Fighting Flies Year-round

By The Old House Web

If you think your house is plagued with flies this year, consider this: If a pair of houseflies began mating on the first day of summer and every member of every generation of offspring survived and reproduced at the maximum rate, the resulting fly population would cover the Earth three feet deep by the first day of fall!

So says Charles Pitts, professor of entomology in Penn State's College of Agricultural Sciences. Pitts, an expert on livestock pests, says that flies seem to be getting worse in the eastern United States.

Pitts explains that the life cycle of a house fly is perfectly suited for life as a summer pest. "Their cycle is temperature-driven," he says. "The warmer it is, the shorter the time it takes for the fly to develop. In the summer, a new generation can develop every 10 days."

Each female fly lays about 300 eggs, half of which will be female. "If conditions are right, a fly population can explode very rapidly," Pitts says. Flies also can survive the winter in all stages of development. In fact, flies continue to develop during winter, although at a much slower rate.

Certain flies can become active in homes during winter, if there is a warm-temperature breeding area around the house. "This can occur if the homeowner has horses or other animals near the house," he says.

For example, the cluster fly and the face fly will seek winter shelter in houses as adults. The cluster fly is a particular nuisance in fall, when large groups of the insects seek out homes to wait out the winter. "They usually stay in the attic, but these flies will come down into the house if it gets too cold," Pitts says.

Pitts says the best way homeowners can combat flies is to make the outside of your house as inhospitable as possible.

  • Compost piles must be properly managed. "Some people throw stuff in the backyard and call it a compost pile," Pitts says. "Compost piles must be turned and tended to prevent insects from being a nuisance."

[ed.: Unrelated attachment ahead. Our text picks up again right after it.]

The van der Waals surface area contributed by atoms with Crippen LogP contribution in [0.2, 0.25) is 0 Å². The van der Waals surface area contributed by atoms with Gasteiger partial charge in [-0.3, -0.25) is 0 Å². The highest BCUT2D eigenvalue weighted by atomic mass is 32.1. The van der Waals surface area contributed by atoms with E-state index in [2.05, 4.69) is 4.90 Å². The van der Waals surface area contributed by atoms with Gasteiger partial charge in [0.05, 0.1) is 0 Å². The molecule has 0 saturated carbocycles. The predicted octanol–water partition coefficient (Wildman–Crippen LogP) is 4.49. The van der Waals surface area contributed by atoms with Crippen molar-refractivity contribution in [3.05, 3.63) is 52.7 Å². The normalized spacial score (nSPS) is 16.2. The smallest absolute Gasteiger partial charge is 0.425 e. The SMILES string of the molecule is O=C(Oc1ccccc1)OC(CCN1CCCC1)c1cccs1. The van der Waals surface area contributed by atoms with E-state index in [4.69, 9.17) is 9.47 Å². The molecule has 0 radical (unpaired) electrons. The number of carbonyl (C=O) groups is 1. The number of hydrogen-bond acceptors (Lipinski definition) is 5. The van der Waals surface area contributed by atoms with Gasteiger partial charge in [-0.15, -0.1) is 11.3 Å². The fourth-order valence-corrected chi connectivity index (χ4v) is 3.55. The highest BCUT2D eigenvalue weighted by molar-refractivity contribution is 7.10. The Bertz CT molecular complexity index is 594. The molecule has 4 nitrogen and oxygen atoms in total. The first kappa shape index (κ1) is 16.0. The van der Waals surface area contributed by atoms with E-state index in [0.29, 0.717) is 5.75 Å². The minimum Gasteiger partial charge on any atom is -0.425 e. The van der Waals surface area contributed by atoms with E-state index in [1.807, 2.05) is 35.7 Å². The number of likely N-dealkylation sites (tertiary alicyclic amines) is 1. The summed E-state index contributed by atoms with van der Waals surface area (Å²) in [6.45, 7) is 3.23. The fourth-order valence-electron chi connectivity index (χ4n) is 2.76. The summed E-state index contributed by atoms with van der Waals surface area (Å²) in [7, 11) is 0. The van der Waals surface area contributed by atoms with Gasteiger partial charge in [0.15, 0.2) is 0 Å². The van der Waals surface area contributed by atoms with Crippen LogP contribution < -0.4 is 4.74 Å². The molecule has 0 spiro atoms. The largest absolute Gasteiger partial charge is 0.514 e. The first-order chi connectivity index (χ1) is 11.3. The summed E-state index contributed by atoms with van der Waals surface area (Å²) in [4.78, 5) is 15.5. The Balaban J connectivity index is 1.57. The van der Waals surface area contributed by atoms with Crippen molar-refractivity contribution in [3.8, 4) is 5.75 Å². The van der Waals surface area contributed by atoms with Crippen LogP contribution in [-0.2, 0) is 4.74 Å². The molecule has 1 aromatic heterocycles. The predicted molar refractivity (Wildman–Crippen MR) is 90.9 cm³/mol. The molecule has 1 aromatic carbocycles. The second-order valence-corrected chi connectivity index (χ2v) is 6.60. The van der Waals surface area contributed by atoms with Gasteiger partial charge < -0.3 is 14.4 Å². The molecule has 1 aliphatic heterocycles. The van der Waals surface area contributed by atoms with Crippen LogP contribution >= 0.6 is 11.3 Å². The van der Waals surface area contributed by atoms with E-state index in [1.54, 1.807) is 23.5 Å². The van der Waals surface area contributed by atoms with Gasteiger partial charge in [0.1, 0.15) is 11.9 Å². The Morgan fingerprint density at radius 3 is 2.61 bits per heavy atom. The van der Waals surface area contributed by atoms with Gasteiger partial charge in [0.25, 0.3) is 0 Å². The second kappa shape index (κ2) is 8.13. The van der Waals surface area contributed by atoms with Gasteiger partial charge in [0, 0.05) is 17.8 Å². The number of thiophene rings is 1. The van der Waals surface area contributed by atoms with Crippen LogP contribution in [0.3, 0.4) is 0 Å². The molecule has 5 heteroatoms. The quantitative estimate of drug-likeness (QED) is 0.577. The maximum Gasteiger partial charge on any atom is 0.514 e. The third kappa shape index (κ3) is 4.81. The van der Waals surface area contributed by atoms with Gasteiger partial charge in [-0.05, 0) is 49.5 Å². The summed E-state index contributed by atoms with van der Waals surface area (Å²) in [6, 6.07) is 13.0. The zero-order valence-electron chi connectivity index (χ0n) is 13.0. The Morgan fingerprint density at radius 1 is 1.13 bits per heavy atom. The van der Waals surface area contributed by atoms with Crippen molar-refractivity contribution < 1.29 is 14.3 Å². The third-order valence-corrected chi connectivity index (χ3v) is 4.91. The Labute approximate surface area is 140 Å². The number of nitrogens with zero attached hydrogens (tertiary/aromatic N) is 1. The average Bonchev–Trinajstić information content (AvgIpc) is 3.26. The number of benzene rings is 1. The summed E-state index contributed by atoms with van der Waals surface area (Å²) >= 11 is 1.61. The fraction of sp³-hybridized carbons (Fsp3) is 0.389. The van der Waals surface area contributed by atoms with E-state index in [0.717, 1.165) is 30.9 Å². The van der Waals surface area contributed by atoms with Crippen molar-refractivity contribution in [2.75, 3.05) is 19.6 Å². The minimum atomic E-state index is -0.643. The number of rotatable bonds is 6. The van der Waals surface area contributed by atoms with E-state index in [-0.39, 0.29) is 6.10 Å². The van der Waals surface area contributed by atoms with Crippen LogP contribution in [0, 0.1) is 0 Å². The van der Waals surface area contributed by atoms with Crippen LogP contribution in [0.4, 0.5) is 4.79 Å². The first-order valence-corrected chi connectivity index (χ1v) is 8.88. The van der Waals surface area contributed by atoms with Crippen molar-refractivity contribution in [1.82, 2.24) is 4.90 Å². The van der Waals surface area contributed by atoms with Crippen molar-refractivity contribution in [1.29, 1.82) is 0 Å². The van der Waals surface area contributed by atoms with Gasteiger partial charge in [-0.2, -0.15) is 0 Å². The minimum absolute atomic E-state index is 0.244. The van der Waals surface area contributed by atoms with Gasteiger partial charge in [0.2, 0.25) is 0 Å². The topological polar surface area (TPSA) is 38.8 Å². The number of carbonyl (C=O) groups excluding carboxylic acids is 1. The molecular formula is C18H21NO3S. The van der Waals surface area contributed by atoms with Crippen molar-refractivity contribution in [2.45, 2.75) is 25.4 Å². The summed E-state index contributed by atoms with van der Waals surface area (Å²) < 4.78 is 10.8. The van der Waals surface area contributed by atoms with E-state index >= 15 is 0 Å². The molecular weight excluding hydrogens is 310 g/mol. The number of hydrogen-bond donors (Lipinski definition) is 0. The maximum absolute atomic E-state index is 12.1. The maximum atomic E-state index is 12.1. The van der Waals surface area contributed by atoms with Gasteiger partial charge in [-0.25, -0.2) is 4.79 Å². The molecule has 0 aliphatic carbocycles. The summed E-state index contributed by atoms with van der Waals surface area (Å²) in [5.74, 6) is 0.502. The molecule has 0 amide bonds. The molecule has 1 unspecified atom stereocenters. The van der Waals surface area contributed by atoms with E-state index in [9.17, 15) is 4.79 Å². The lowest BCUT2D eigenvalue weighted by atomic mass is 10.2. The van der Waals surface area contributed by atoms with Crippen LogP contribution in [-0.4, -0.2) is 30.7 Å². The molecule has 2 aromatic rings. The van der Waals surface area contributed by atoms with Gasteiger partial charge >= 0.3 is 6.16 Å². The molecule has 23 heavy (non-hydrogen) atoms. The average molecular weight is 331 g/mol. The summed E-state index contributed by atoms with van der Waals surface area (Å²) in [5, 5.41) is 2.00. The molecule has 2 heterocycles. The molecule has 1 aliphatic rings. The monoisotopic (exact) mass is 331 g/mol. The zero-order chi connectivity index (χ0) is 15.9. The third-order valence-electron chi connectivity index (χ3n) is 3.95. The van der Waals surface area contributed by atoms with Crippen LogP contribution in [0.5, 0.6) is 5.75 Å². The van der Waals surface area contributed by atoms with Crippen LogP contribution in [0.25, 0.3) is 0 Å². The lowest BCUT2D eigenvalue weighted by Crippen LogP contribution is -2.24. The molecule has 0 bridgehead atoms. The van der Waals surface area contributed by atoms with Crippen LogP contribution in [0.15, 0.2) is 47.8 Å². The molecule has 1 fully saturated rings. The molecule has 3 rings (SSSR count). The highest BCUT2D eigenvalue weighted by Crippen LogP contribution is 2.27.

• Pick up all pet manure and dispose of it, preferably by burying it. "Manure piles are the perfect breeding ground for flies," Pitts says.
  • Hardware stores and farm-supply stores sell traps equipped with bait to lure flies. "Don't put these near a door," Pitts warns. "I recommend placing two or three in a semi-circle at least 50 yards away from the house."
  • Don't use an outdoor fly spray. "Most of the time outdoor sprays don't do much good," Pitts says.

Once the flies are indoors, Pitts says you are left to the tried-and-true methods of elimination -- flyswatters and sticky fly strips still work as well as they did for grandma. If homeowners opt for indoor sprays, Pitts urges savvy shoppers to check the label.

"Indoor spray labels should say 'For flies and insects' and list natural pyrethrins as an ingredient. Natural pyrethrins come from the chrysanthemum plant and are safe to use indoors," Pitts says. "If the label reads 'Pyrethroid' compounds, the spray shouldn't be used inside."

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